New York, New York, Oxford University Press, 1996. x, 229 p.This 1996 UN Human Development Report identifies human development as an outcome of economic development. The report explores the relationship between economic growth and human development. Several findings give pause for thought. 1) Growth declined over the past 15 years in about 100 countries with almost 33% of global population. 2) Unbalanced development is occurring where there is sufficient growth but little human development or where there is good human development and little or no growth. Economic growth is needed, but an understanding of the structure and quality of growth helps determine whether poverty is reduced, the environment is protected, and sustainability is ensured. Economic decline over the past 15 years has reduced the income of 1.6 billion people. 70 countries in 1996 had less income than in 1980, and 43 countries had less income than in 1970. The declines in depth and duration far exceeded the declines of the Great Depression of the 1930s in industrialized countries. The world was more polarized. $18 trillion out of a $23 trillion gross domestic product occurred in industrialized countries. The poorest 20% of world population had their share of global income decline, from 2.3% to 1.4% in the past 30 years. The share of the richest rose from 70% to 85%. Declines and recovery occurred during various periods by region. Eastern European countries and many Arab countries suffered sharp declines during the 1980s, but African declines began in the 1970s. A turnaround in policy and political will is needed to prevent growth that is "jobless, ruthless, voiceless, rootless, and futureless." Chapter topics focus on trends, growth as a way to achieve human development, links between growth and development, and creation of employment opportunities. Special articles focus on intergenerational equity, humanizing growth, and the South African example. The report presents the 1996 statistical indicators and the balance sheets.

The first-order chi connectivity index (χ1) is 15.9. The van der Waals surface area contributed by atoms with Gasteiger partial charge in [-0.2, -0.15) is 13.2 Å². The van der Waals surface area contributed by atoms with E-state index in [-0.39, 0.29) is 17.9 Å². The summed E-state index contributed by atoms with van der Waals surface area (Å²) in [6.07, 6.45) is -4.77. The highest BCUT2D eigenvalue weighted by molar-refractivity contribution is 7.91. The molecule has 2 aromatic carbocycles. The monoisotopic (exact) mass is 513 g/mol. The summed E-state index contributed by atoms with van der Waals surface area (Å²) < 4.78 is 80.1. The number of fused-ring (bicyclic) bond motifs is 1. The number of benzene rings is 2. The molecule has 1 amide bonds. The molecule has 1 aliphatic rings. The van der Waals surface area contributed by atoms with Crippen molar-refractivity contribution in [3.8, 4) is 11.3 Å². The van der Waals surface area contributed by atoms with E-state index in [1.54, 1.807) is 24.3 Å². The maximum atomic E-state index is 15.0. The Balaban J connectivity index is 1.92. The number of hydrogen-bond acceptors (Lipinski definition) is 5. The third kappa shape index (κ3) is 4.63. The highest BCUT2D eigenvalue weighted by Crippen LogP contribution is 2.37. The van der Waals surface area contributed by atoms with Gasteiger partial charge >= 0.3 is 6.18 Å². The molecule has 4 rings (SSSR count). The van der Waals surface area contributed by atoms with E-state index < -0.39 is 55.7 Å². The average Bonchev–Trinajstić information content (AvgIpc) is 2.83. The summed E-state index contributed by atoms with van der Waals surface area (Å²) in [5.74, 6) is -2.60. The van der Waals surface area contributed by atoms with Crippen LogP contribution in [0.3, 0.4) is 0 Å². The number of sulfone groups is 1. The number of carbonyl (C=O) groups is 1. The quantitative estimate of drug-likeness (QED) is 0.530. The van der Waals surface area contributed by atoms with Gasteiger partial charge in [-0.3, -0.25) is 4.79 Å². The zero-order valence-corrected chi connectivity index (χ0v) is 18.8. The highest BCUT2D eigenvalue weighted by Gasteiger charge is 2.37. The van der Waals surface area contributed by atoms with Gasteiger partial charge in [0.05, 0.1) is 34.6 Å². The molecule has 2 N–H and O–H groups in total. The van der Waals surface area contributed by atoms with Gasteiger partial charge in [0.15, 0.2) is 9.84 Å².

In: AIDS in the world II: global dimensions, social roots, and responses. The Global AIDS Policy Coalition, edited by Jonathan M. Mann and Daniel J.M. Tarantola. New York, New York, Oxford University Press, 1996. 375-89.This book chapter reports on the current state of international funding for AIDS programs in developing countries. The chapter opens by discussing the development assistance provided by the developed countries which are members of the Organization for Economic Cooperation and Development and notes that development assistance is declining and that no published summaries on development assistance provide detailed information on the allocation of funds to HIV/AIDS programs. The data for this chapter, therefore, were drawn from an international financing survey conducted for this publication. The nature of the survey and complications involved in this type of data collection are then reviewed. Adequate survey responses were received from Australia, Canada, Denmark, France, Germany, Japan, Luxembourg, the Netherlands, Norway, Sweden, the UK, and the US. The data are tabulated to display bilateral, multilateral, combined multi- and bilateral, and total funding. To reveal the trends exhibited by the major donors and to track funds donated to developing countries, tables present 1) total contributions to the Global AIDS Strategy for 1986-93 according to these funding channels, 2) multilateral contributions by country for 1987-93, 3) multi- and bilateral contributions by country for 1987-93, and 4) bilateral contributions for 1986-93. Pie charts show donor contributions by country and recipient countries. The increase in World Bank loans for HIV/AIDS prevention and care is covered as is the reduced supply of donors, increasing demand for development assistance, and evidence of donor fatigue. It is concluded that it will be critical for the UN AIDS Program to improve the financial accountability of both donor and recipient countries so that HIV/AIDS resources can be evaluated. Unless this occurs, such resources will likely continue to decline in proportion to needs.